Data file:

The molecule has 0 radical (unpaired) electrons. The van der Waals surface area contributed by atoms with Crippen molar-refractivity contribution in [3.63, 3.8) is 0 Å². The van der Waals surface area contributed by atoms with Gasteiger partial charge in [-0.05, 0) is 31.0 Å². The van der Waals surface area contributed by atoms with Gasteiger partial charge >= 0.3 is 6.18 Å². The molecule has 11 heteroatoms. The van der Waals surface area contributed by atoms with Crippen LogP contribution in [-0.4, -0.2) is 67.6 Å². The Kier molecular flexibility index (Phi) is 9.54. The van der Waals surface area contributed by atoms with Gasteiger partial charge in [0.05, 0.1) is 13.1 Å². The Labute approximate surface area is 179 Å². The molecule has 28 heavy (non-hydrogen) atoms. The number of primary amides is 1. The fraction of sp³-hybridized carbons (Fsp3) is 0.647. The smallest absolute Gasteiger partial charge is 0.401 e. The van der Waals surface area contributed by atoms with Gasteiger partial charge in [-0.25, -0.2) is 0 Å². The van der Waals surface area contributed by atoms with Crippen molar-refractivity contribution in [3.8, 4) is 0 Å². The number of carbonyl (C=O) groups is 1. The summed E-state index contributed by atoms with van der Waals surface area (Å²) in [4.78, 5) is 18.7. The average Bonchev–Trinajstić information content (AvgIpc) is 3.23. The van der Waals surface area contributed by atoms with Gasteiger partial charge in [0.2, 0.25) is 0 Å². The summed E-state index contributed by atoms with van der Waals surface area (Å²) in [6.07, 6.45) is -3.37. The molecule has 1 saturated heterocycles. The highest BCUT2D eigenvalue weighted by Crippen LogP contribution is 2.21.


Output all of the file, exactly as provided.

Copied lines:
The molecule has 0 radical (unpaired) electrons. The van der Waals surface area contributed by atoms with Crippen molar-refractivity contribution in [3.63, 3.8) is 0 Å². The van der Waals surface area contributed by atoms with Gasteiger partial charge in [-0.05, 0) is 31.0 Å². The van der Waals surface area contributed by atoms with Gasteiger partial charge >= 0.3 is 6.18 Å². The molecule has 11 heteroatoms. The van der Waals surface area contributed by atoms with Crippen LogP contribution in [-0.4, -0.2) is 67.6 Å². The Kier molecular flexibility index (Phi) is 9.54. The van der Waals surface area contributed by atoms with Gasteiger partial charge in [0.05, 0.1) is 13.1 Å². The Labute approximate surface area is 179 Å². The molecule has 28 heavy (non-hydrogen) atoms. The number of primary amides is 1. The fraction of sp³-hybridized carbons (Fsp3) is 0.647. The smallest absolute Gasteiger partial charge is 0.401 e. The van der Waals surface area contributed by atoms with Gasteiger partial charge in [-0.25, -0.2) is 0 Å². The van der Waals surface area contributed by atoms with Crippen molar-refractivity contribution in [3.8, 4) is 0 Å². The number of carbonyl (C=O) groups is 1. The summed E-state index contributed by atoms with van der Waals surface area (Å²) in [4.78, 5) is 18.7. The average Bonchev–Trinajstić information content (AvgIpc) is 3.23. The van der Waals surface area contributed by atoms with Gasteiger partial charge in [0.2, 0.25) is 0 Å². The summed E-state index contributed by atoms with van der Waals surface area (Å²) in [6.07, 6.45) is -3.37. The molecule has 1 saturated heterocycles. The highest BCUT2D eigenvalue weighted by Crippen LogP contribution is 2.21.